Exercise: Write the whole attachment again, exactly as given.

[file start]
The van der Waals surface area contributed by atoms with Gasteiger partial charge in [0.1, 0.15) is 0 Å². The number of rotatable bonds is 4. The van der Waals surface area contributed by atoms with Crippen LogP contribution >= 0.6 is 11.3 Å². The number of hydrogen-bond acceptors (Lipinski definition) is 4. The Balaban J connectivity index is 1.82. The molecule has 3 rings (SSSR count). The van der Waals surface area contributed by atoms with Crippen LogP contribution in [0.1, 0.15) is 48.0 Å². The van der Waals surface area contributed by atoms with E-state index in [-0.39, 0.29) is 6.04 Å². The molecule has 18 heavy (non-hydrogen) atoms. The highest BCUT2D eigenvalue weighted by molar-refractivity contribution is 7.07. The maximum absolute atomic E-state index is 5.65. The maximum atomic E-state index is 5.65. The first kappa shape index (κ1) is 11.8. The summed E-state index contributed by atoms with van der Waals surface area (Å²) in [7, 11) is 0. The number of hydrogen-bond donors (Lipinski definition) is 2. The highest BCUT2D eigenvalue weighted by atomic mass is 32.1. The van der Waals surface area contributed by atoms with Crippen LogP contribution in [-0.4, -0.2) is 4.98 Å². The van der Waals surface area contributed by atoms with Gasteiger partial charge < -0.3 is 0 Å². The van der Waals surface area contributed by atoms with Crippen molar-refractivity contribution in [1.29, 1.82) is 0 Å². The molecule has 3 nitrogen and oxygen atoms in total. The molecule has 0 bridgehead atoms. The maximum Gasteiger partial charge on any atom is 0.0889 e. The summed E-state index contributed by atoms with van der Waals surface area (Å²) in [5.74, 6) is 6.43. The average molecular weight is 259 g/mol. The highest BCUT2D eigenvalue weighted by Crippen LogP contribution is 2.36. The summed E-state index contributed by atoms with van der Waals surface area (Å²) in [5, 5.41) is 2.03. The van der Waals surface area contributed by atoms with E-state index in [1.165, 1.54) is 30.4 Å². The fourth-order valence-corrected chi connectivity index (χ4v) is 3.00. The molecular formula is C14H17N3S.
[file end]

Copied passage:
The van der Waals surface area contributed by atoms with Gasteiger partial charge in [0.1, 0.15) is 0 Å². The number of rotatable bonds is 4. The van der Waals surface area contributed by atoms with Crippen LogP contribution >= 0.6 is 11.3 Å². The number of hydrogen-bond acceptors (Lipinski definition) is 4. The Balaban J connectivity index is 1.82. The molecule has 3 rings (SSSR count). The van der Waals surface area contributed by atoms with Crippen LogP contribution in [0.1, 0.15) is 48.0 Å². The van der Waals surface area contributed by atoms with E-state index in [-0.39, 0.29) is 6.04 Å². The molecule has 18 heavy (non-hydrogen) atoms. The highest BCUT2D eigenvalue weighted by molar-refractivity contribution is 7.07. The maximum absolute atomic E-state index is 5.65. The maximum atomic E-state index is 5.65. The first kappa shape index (κ1) is 11.8. The summed E-state index contributed by atoms with van der Waals surface area (Å²) in [7, 11) is 0. The number of hydrogen-bond donors (Lipinski definition) is 2. The highest BCUT2D eigenvalue weighted by atomic mass is 32.1. The van der Waals surface area contributed by atoms with Crippen LogP contribution in [-0.4, -0.2) is 4.98 Å². The van der Waals surface area contributed by atoms with Gasteiger partial charge < -0.3 is 0 Å². The van der Waals surface area contributed by atoms with Crippen molar-refractivity contribution in [1.29, 1.82) is 0 Å². The molecule has 3 nitrogen and oxygen atoms in total. The molecule has 0 bridgehead atoms. The maximum Gasteiger partial charge on any atom is 0.0889 e. The summed E-state index contributed by atoms with van der Waals surface area (Å²) in [5.74, 6) is 6.43. The average molecular weight is 259 g/mol. The highest BCUT2D eigenvalue weighted by Crippen LogP contribution is 2.36. The summed E-state index contributed by atoms with van der Waals surface area (Å²) in [5, 5.41) is 2.03. The van der Waals surface area contributed by atoms with E-state index in [1.165, 1.54) is 30.4 Å². The fourth-order valence-corrected chi connectivity index (χ4v) is 3.00. The molecular formula is C14H17N3S.